Gillian Welch

Strong Women, Strong Albums

NPR just ranked “The 150 Greatest Albums Made By Women.”

Joni Mitchell clocks in at #1, and obviously Janis Joplin made the top ten as well. Lucinda Williams and Dolly Parton are also in the top 20. Also appearing from the genres this blog covers: Loretta Lynn, Gillian Welch, Emmylou Harris, Linda Ronstadt, Bonnie Raitt, Rosanne Cash, the Dixie Chicks, Tammy Wynette, Shania Twain, Joan Baez, Bobbie Gentry, Buffy Sainte-Marie, Alison Krauss and Union Station, Alabama Shakes, Miranda Lambert, Reba McEntire, Patty Griffin, and Iris DeMint.

Check out the full list. What do you think is missing? What would you put at #1?

Lots of great stuff in other genres from amazing, remarkable women, too, including many women of color. Check it out, and open up your Spotify to look up the artists and albums that are new to you!

Carrying on a Proud Tradition – Album Review: Willie Watson, “Folk Singer, Vol. 1”

Willie Watson, a founding member of Old Crow Medicine Show, released his first solo album on May 6, entitled “Folk Singer, Vol. 1” and recorded at David Rawlings and Gillian Welch’s Woodland Sound Studios in Nashville. All ten of the songs are classic folk or blues tunes – none original – and many are not particularly well known. I’ve listened to the album five times, and though I didn’t like it the first time, I’ve liked it every single time since.

The album is extremWillie Watson Folk Singer Vol 1 Album Coverely sparse, and Watson’s voice is every bit as distinctive – and almost as old-timey (in a very different way) – as Pokey LaFarge’s. I have to admit, I don’t personally care for that combination of both high AND nasally, which is what grabbed me on the first listen – but I really respect this work, and I applaud Watson for the album. When he opens his mouth and sings, you feel like you’re hearing what’s actually inside the man coming out, nothing left to show. Watson knows how to find the true spirit of these songs – and I have to admit that that high, old-timey reach I usually dislike is particularly helpful when wailing on a tune like “Mexican Cowboy.”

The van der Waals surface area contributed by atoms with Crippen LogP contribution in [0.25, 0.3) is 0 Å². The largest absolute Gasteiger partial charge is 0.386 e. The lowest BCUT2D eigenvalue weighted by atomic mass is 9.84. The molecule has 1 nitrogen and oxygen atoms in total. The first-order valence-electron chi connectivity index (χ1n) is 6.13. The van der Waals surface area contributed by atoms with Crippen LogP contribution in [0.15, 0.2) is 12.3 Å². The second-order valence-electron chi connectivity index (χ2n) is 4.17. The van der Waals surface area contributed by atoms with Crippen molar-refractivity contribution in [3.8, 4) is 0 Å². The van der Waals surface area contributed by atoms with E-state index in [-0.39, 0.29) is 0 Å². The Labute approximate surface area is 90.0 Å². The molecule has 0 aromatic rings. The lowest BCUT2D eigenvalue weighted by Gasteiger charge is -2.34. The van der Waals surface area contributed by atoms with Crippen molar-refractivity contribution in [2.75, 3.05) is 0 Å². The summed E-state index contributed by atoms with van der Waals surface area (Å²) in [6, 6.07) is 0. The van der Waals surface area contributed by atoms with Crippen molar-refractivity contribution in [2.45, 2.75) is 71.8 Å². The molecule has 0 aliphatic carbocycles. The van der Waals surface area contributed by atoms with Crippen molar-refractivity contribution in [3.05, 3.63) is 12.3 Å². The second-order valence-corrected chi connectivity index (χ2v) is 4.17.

It’s all more than enough to compensate for any personal distaste I may have – a particularly impressive feat since, as the liner notes note, it’s “a true solo album in every sense. Watson is now center-stage, armed with an acoustic guitar, banjo and the occasional mouth harp.” It’s all very simple,  music a lone person could recreate on a lonely porch – pretty much what folk, at least when it’s solo, should be. Certainly what acoustic blues should be.

And to that effect, it’s worth noting that this is almost as much a blues album as it is a folk album. There’s a great rendition of “James Alley Blues” as well as “Mother Earth” and “Keep It Clean.” On Mother Earth, it’s Watson’s blues guitar that lifts the song as much as it is his voice, helping round out the album’s sound.

Nothing on the album is particularly innovative or new, but that’s okay. These are songs that need to be kept alive, and a lot more folks – especially young folks – listen to new albums than old ones. With this album, Watson is carrying on the proud tradition of old folk classics. In that particular regard, it reminds me a little of Pete Seeger’s “American Favorite Ballads” series, and I look forward to volume two. We certainly can’t let “Midnight Special” or “Stewball” die, and I’m thrilled to have been introduced to Charley Jordan’s “Keep It Clean.” Watson also does one of my favorite versions of Utah Phillips’ “Rock Salt and Nails.”

3.5 whiskey bottles out of 5, and it’s more a 4 than it is a 3. It’s too sparse for heavy rotation, with big exceptions for the wonderful “Rock Salt and Nails” and “Keep It Clean” – and like I say, I look forward to volume 2.